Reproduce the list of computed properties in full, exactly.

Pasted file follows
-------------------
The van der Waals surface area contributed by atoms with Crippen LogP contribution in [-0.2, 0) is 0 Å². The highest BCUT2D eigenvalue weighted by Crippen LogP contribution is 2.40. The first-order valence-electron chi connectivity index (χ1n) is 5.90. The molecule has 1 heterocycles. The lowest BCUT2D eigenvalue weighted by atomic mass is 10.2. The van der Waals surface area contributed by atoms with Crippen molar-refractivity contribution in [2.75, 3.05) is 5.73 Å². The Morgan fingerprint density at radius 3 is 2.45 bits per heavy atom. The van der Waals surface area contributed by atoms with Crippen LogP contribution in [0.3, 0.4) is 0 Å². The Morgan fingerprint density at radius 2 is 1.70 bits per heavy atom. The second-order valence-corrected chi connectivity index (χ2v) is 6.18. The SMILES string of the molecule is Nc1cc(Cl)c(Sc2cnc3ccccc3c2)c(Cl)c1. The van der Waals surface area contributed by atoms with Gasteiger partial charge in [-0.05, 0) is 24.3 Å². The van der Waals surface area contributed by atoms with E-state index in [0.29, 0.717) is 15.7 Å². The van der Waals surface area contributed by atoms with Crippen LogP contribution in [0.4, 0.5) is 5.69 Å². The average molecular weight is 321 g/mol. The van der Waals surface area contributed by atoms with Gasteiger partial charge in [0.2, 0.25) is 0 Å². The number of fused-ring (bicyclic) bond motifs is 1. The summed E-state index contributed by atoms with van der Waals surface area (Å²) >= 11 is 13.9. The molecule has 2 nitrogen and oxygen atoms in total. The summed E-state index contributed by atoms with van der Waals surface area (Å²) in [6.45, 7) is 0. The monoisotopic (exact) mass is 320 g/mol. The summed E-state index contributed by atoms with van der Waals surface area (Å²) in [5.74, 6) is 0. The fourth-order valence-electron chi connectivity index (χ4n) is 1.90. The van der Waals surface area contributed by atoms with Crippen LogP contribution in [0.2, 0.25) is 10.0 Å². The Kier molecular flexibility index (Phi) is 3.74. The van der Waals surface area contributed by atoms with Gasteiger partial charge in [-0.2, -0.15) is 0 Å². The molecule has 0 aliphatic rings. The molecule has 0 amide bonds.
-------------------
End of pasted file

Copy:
The van der Waals surface area contributed by atoms with Crippen LogP contribution in [-0.2, 0) is 0 Å². The highest BCUT2D eigenvalue weighted by Crippen LogP contribution is 2.40. The first-order valence-electron chi connectivity index (χ1n) is 5.90. The molecule has 1 heterocycles. The lowest BCUT2D eigenvalue weighted by atomic mass is 10.2. The van der Waals surface area contributed by atoms with Crippen molar-refractivity contribution in [2.75, 3.05) is 5.73 Å². The Morgan fingerprint density at radius 3 is 2.45 bits per heavy atom. The van der Waals surface area contributed by atoms with Crippen LogP contribution in [0.3, 0.4) is 0 Å². The Morgan fingerprint density at radius 2 is 1.70 bits per heavy atom. The second-order valence-corrected chi connectivity index (χ2v) is 6.18. The SMILES string of the molecule is Nc1cc(Cl)c(Sc2cnc3ccccc3c2)c(Cl)c1. The van der Waals surface area contributed by atoms with Gasteiger partial charge in [-0.05, 0) is 24.3 Å². The van der Waals surface area contributed by atoms with E-state index in [0.29, 0.717) is 15.7 Å². The van der Waals surface area contributed by atoms with Crippen LogP contribution in [0.4, 0.5) is 5.69 Å². The average molecular weight is 321 g/mol. The van der Waals surface area contributed by atoms with Gasteiger partial charge in [0.2, 0.25) is 0 Å². The number of fused-ring (bicyclic) bond motifs is 1. The summed E-state index contributed by atoms with van der Waals surface area (Å²) >= 11 is 13.9. The molecule has 2 nitrogen and oxygen atoms in total. The summed E-state index contributed by atoms with van der Waals surface area (Å²) in [6.45, 7) is 0. The monoisotopic (exact) mass is 320 g/mol. The summed E-state index contributed by atoms with van der Waals surface area (Å²) in [5.74, 6) is 0. The fourth-order valence-electron chi connectivity index (χ4n) is 1.90. The van der Waals surface area contributed by atoms with Crippen LogP contribution in [0.2, 0.25) is 10.0 Å². The Kier molecular flexibility index (Phi) is 3.74. The van der Waals surface area contributed by atoms with Gasteiger partial charge in [-0.2, -0.15) is 0 Å². The molecule has 0 aliphatic rings. The molecule has 0 amide bonds.